The Exclusion Order 2001 continued to maintain that insurance companies and master franchises would be excluded from the MLM Act.
However, it also introduced the following rules for direct selling companies:
Safeguards - A participant cannot be required to provide any benefit or acquire any commodity in order to become a participant in the scheme, other than the purchase of demonstration equipment which is not for resale, at no more than cost price and for which no commission can be given out. A legitimate multi-level marketing scheme would not impose a financial risk on salespersons. For example, salespersons should be entitled to full refunds, under reasonable commercial terms, for any inventories kept or purchased by them which are not sold to end consumers, so long as the inventories are returned within a period of 60 days.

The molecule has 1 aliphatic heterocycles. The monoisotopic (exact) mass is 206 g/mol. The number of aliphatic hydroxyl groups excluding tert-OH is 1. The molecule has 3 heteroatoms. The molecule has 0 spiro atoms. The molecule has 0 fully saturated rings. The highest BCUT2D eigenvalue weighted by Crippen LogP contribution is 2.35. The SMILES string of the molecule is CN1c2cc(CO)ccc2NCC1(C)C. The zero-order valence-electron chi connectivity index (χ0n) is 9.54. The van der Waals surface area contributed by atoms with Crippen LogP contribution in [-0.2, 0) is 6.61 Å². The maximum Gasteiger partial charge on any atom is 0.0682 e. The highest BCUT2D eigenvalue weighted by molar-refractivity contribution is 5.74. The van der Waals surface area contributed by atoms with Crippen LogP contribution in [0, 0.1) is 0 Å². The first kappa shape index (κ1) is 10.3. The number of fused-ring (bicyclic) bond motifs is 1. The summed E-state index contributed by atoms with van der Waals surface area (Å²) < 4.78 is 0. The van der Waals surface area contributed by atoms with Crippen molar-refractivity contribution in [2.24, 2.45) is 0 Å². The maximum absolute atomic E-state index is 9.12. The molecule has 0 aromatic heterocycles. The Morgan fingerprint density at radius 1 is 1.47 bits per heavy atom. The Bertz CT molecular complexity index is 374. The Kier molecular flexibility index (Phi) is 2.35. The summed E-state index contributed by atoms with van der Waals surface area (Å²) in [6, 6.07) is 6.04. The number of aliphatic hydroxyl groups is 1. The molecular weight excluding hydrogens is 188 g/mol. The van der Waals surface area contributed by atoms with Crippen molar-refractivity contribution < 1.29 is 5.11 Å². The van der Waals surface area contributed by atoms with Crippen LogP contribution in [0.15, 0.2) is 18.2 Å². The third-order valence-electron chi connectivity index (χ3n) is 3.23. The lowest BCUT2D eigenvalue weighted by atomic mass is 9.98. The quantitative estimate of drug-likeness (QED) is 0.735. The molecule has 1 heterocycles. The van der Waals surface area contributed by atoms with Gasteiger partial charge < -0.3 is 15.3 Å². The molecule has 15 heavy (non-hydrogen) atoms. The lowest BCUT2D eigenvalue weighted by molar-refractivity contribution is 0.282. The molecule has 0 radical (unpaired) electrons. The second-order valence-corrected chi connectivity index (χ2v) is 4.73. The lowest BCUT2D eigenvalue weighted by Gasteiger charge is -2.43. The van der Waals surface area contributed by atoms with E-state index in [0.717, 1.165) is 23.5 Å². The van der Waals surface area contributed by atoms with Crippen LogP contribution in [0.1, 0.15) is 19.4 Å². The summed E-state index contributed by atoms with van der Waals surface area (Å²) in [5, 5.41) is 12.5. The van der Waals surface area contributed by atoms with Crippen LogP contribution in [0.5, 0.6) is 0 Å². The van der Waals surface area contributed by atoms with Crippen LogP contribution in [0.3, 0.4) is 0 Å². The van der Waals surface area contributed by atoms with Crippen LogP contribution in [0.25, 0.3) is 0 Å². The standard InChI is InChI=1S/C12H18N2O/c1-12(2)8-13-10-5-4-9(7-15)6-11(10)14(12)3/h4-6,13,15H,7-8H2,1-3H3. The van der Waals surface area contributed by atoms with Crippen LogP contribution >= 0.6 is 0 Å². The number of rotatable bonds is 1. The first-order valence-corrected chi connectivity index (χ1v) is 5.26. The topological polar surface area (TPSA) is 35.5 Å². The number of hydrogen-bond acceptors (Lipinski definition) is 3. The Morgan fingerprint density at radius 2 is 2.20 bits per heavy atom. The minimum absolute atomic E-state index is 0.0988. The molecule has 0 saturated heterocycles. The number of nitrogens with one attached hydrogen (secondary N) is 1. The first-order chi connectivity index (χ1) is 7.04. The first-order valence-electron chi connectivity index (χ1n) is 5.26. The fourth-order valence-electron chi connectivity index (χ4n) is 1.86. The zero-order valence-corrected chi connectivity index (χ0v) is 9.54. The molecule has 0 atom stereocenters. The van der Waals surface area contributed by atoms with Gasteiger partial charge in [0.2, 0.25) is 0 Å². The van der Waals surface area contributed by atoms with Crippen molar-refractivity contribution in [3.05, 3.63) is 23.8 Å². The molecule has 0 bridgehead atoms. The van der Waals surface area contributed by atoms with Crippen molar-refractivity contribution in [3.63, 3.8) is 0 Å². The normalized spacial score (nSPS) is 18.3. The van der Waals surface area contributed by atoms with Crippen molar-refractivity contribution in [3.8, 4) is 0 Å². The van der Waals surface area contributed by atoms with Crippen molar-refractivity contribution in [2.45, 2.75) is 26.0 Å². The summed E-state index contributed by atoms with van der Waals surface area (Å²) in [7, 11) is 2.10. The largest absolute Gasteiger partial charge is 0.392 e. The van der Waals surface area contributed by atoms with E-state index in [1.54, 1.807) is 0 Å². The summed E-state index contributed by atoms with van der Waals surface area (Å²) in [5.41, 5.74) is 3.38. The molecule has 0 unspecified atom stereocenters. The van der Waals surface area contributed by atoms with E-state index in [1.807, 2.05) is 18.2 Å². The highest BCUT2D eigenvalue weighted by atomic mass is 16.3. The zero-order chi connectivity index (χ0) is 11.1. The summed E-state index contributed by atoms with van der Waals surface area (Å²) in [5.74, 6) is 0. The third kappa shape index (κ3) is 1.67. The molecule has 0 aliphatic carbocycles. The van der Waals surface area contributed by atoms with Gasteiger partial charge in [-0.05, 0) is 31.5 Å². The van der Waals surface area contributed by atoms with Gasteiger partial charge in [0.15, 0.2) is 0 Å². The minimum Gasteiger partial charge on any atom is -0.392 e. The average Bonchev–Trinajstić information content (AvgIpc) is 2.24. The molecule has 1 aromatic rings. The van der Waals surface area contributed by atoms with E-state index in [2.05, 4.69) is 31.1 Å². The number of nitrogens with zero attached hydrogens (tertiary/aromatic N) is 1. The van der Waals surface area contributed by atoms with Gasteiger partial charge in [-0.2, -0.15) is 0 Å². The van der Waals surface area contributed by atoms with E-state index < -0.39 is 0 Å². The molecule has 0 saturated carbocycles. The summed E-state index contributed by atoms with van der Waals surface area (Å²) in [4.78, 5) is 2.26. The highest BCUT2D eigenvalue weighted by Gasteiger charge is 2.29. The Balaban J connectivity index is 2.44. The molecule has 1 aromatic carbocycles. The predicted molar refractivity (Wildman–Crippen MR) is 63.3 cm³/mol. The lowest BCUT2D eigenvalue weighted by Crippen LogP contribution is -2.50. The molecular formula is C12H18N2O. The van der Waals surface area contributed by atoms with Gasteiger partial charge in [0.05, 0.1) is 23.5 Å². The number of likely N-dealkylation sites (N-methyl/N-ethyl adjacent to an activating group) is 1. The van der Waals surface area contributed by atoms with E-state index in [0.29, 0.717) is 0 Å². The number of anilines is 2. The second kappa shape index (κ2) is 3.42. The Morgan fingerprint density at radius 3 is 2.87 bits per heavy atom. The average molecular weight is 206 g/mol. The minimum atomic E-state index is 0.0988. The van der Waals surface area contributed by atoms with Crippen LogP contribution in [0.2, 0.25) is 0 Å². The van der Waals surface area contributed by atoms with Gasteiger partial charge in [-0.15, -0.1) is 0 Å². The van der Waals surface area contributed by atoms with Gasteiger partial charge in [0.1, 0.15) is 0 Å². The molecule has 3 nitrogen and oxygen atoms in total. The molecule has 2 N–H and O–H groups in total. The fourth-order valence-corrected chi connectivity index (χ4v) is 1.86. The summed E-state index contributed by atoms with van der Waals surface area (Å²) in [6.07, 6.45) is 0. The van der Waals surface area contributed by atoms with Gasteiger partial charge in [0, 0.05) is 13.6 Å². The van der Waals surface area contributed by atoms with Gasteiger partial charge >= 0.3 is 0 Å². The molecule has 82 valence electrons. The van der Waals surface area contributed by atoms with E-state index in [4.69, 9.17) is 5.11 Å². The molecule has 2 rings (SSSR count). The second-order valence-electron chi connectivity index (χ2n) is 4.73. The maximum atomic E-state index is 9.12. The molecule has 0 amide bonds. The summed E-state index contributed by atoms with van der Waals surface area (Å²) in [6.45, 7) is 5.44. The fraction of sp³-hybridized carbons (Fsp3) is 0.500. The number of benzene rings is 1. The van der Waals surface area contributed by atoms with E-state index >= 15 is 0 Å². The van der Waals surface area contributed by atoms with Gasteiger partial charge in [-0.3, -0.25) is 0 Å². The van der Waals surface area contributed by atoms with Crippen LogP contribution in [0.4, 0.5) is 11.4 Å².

Behavioural checks - The companies must not misrepresent the scheme as get-rich-quick opportunities, and should not use fraud, coercion, harassment, or unconscionable means to force people to join the scheme. Instead, the companies should focus their efforts on promoting the quality and features of the products. If a company wishes to show potential participants the earning potential, they must keep records of the maximum, minimum, mean, mode and median earnings of their salespeople in the past.
Sharing of commission - It is all right for a salesperson to share commissions from several layers of salespersons recruited by him. However, such commissions must be generated by sale of the product or service in question, and not through the recruitment of additional participants into the scheme.